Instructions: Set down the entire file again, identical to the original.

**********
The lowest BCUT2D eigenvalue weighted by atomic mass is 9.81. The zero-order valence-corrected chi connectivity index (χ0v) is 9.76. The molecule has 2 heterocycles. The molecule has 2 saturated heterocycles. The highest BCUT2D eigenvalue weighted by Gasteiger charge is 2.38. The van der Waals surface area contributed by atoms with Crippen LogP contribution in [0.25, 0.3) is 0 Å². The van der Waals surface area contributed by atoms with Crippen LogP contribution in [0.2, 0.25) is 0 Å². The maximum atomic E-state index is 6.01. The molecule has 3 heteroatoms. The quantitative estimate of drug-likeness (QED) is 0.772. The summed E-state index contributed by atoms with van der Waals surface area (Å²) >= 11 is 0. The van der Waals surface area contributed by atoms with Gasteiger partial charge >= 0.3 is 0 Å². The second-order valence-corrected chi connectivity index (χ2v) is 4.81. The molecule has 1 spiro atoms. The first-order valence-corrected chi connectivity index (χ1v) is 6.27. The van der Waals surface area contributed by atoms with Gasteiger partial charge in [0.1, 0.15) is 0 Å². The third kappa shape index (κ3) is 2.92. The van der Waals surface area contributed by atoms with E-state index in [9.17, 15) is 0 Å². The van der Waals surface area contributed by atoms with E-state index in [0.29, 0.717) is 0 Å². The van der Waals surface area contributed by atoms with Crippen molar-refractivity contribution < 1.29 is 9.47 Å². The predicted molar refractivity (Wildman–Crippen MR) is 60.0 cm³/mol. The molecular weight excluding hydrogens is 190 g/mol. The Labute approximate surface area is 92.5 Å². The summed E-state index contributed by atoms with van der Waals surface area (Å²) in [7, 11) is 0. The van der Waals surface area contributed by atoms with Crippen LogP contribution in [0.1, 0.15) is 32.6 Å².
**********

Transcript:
The lowest BCUT2D eigenvalue weighted by atomic mass is 9.81. The zero-order valence-corrected chi connectivity index (χ0v) is 9.76. The molecule has 2 heterocycles. The molecule has 2 saturated heterocycles. The highest BCUT2D eigenvalue weighted by Gasteiger charge is 2.38. The van der Waals surface area contributed by atoms with Crippen LogP contribution in [0.25, 0.3) is 0 Å². The van der Waals surface area contributed by atoms with Crippen LogP contribution in [0.2, 0.25) is 0 Å². The maximum atomic E-state index is 6.01. The molecule has 3 heteroatoms. The quantitative estimate of drug-likeness (QED) is 0.772. The summed E-state index contributed by atoms with van der Waals surface area (Å²) >= 11 is 0. The van der Waals surface area contributed by atoms with Gasteiger partial charge >= 0.3 is 0 Å². The second-order valence-corrected chi connectivity index (χ2v) is 4.81. The molecule has 1 spiro atoms. The first-order valence-corrected chi connectivity index (χ1v) is 6.27. The van der Waals surface area contributed by atoms with Gasteiger partial charge in [0.1, 0.15) is 0 Å². The third kappa shape index (κ3) is 2.92. The van der Waals surface area contributed by atoms with E-state index in [9.17, 15) is 0 Å². The van der Waals surface area contributed by atoms with E-state index in [0.29, 0.717) is 0 Å². The van der Waals surface area contributed by atoms with Crippen molar-refractivity contribution < 1.29 is 9.47 Å². The predicted molar refractivity (Wildman–Crippen MR) is 60.0 cm³/mol. The molecular weight excluding hydrogens is 190 g/mol. The Labute approximate surface area is 92.5 Å². The summed E-state index contributed by atoms with van der Waals surface area (Å²) in [7, 11) is 0. The van der Waals surface area contributed by atoms with Crippen LogP contribution in [0.1, 0.15) is 32.6 Å².